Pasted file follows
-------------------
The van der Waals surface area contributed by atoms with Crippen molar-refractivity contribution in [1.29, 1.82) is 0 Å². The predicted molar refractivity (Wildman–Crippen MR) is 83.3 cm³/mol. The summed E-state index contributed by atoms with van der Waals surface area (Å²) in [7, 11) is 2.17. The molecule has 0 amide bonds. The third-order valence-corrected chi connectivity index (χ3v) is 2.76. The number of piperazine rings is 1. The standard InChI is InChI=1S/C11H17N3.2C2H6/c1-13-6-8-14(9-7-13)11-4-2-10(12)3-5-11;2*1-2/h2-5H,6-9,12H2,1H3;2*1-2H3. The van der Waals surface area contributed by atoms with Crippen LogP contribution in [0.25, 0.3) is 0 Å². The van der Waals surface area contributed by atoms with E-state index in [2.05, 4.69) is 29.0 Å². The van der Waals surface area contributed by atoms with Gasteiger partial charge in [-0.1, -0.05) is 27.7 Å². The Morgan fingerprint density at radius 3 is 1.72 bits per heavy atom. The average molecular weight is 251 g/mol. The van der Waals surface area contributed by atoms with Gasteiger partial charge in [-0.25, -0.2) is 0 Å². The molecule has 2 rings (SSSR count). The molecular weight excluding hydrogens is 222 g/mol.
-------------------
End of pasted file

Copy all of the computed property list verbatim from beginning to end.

The van der Waals surface area contributed by atoms with Crippen molar-refractivity contribution in [1.29, 1.82) is 0 Å². The predicted molar refractivity (Wildman–Crippen MR) is 83.3 cm³/mol. The summed E-state index contributed by atoms with van der Waals surface area (Å²) in [7, 11) is 2.17. The molecule has 0 amide bonds. The third-order valence-corrected chi connectivity index (χ3v) is 2.76. The number of piperazine rings is 1. The standard InChI is InChI=1S/C11H17N3.2C2H6/c1-13-6-8-14(9-7-13)11-4-2-10(12)3-5-11;2*1-2/h2-5H,6-9,12H2,1H3;2*1-2H3. The van der Waals surface area contributed by atoms with Crippen LogP contribution in [0.25, 0.3) is 0 Å². The van der Waals surface area contributed by atoms with E-state index in [2.05, 4.69) is 29.0 Å². The van der Waals surface area contributed by atoms with Gasteiger partial charge in [-0.1, -0.05) is 27.7 Å². The Morgan fingerprint density at radius 3 is 1.72 bits per heavy atom. The average molecular weight is 251 g/mol. The van der Waals surface area contributed by atoms with Gasteiger partial charge in [-0.25, -0.2) is 0 Å². The molecule has 2 rings (SSSR count). The molecular weight excluding hydrogens is 222 g/mol.